Here are a few possible templates:
This format has the advantage of leaving maximum space for each day’s notes.
This format allows for appointments in the top half of the pages and the Week’s goals, To Do lists, and Phone/Email reminders in the bottom half. Depending on the number of appointments or tasks, you can adjust the placement of the center line as needed.
If you don’t keep track of many appointments, but need a list of things to do and a record of when you did them, this format might be useful. All the days on the left hand page, other notes on the right.
Another variation is…
The Quarter Horse
You can put the calendar pages in the beginning or end of the book (or anywhere you please). Since I don’t know how long I’ll use a single book, I start at the back for the current month and then add months as needed until the book is full (when front meets back).
Experiment to find the format that works best for you. (These are all based loosely on actual calendar formats.) It’s a lot cheaper than buying a stack of calendars printed in different formats – and a lot less frustrating than using a format that doesn’t work for your needs.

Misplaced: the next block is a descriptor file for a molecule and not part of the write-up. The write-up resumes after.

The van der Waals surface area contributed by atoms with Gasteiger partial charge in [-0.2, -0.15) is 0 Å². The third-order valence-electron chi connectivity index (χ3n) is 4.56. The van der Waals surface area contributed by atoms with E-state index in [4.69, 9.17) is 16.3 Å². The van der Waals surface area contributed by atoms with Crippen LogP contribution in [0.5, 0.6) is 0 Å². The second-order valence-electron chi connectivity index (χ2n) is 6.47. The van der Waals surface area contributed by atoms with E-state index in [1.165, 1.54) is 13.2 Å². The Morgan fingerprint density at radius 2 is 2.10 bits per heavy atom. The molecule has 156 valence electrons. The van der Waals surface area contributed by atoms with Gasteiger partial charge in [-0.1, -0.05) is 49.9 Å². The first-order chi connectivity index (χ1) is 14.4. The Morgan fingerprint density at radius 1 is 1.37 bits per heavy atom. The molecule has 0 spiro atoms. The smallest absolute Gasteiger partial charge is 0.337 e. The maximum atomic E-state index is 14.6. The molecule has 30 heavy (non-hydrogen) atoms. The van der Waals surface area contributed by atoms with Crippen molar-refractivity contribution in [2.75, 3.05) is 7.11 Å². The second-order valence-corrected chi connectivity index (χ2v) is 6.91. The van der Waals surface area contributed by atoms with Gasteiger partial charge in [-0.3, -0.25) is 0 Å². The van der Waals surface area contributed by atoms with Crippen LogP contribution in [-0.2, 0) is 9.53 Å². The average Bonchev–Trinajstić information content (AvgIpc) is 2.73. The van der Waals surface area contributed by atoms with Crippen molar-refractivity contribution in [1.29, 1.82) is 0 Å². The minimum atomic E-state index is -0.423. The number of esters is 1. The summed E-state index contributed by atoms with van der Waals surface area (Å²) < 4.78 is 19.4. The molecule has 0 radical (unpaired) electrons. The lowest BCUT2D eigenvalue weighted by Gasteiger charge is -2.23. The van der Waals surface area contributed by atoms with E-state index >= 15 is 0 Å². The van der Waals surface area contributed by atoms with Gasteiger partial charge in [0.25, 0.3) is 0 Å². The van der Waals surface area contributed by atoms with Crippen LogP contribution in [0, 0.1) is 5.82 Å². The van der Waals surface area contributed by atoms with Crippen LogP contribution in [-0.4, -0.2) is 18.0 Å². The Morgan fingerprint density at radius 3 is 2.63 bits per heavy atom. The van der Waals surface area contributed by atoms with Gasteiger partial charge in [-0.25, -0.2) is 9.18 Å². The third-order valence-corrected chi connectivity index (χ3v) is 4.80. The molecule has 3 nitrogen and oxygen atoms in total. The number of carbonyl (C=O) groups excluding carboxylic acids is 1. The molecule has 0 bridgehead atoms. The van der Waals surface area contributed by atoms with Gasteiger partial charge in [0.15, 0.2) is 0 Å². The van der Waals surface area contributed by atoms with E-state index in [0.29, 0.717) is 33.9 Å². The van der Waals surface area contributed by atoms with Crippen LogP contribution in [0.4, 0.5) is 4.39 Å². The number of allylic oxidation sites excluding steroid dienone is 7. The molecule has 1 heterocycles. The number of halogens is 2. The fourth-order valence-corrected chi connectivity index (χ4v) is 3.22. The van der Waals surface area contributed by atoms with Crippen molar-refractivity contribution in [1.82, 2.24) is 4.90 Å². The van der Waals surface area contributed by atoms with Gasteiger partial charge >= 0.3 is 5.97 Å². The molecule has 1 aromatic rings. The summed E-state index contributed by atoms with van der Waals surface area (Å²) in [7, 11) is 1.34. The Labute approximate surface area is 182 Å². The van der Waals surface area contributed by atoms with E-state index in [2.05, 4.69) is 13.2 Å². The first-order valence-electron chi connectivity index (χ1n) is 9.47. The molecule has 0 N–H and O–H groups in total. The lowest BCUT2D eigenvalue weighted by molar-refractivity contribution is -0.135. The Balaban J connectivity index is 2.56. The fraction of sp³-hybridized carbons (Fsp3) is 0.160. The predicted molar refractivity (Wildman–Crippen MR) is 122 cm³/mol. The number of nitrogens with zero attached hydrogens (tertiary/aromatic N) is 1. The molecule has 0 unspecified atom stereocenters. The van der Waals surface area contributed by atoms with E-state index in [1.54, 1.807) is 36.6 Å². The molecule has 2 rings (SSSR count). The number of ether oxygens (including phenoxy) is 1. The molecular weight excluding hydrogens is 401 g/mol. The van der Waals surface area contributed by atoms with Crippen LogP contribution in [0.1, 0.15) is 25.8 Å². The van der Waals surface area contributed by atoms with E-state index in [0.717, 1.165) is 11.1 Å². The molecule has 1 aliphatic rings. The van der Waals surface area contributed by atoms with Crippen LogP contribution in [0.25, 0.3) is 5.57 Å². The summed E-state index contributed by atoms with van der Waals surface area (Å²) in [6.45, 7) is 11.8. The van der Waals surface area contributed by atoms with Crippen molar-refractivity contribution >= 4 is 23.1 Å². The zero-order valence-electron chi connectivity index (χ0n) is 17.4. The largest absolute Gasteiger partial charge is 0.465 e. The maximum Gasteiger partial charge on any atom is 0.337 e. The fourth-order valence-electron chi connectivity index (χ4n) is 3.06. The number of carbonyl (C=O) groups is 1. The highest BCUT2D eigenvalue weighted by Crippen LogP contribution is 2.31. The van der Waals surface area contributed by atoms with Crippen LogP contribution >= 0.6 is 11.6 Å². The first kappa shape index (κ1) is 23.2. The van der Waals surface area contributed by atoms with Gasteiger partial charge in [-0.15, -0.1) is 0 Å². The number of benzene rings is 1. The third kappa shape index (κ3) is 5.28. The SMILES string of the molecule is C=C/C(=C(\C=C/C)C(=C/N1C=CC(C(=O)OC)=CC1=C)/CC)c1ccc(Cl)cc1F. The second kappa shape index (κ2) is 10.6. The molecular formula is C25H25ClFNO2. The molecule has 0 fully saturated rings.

The Rodeo Corral
Another, more visual method is to not use a box-like calendar at all, but create a mind map where you can list your tasks by project, by importance, or in a clock-wise fashion like a 24-hour clock. If you keep a diary or record of your day’s activities, you can enter a map for each day, chronologically. You could also have maps for the week, month or year, or have a mind-map for each project, instead. See here for an intro to mindmaps, here on how to make your first one, and here for a tip on using one for a daily calendar.
You may also want to get or create a small annual calendar (say, from the Pocketmod website, and paste it in the back of your book or wherever appropriate. The Pocketmod site also lets you print out miniature address books, To Do lists, tip charts, and more that easily fit into a pocket Moleskine. Also check the Incompetech website for monthly and yearly calendars.
Roundup of other articles of things Moleskine and Notebook related
- Notebook Alternatives to Moleskines
- How to Become a Moleskine Cowboy
- Taming the Wild Moleskine, Part 2
- Taming the Wild Moleskine, Part 3
Art and Photo Credits
Black and white clip art is from The American West in the Nineteenth Century, compiled and written by John Grafton, New York: Dover Publications, Inc., 1992.
“Jicarilla [Indian] Cowboy” photo by Edward S. Curtis (1868-1952). Courtesy Library of Congress Prints and Photograph Division, Washington, DC.
“Cowboy Petting his Horse, Cattle Ranch near Spur, Texas,” Russell Lee (1903-1986) photographer. U. S. Farm Security Office of War Information. Courtesy Library of Congress Prints and Photograph Division, Washington, DC.
Notebook photography is by the author, Andrew Brandt.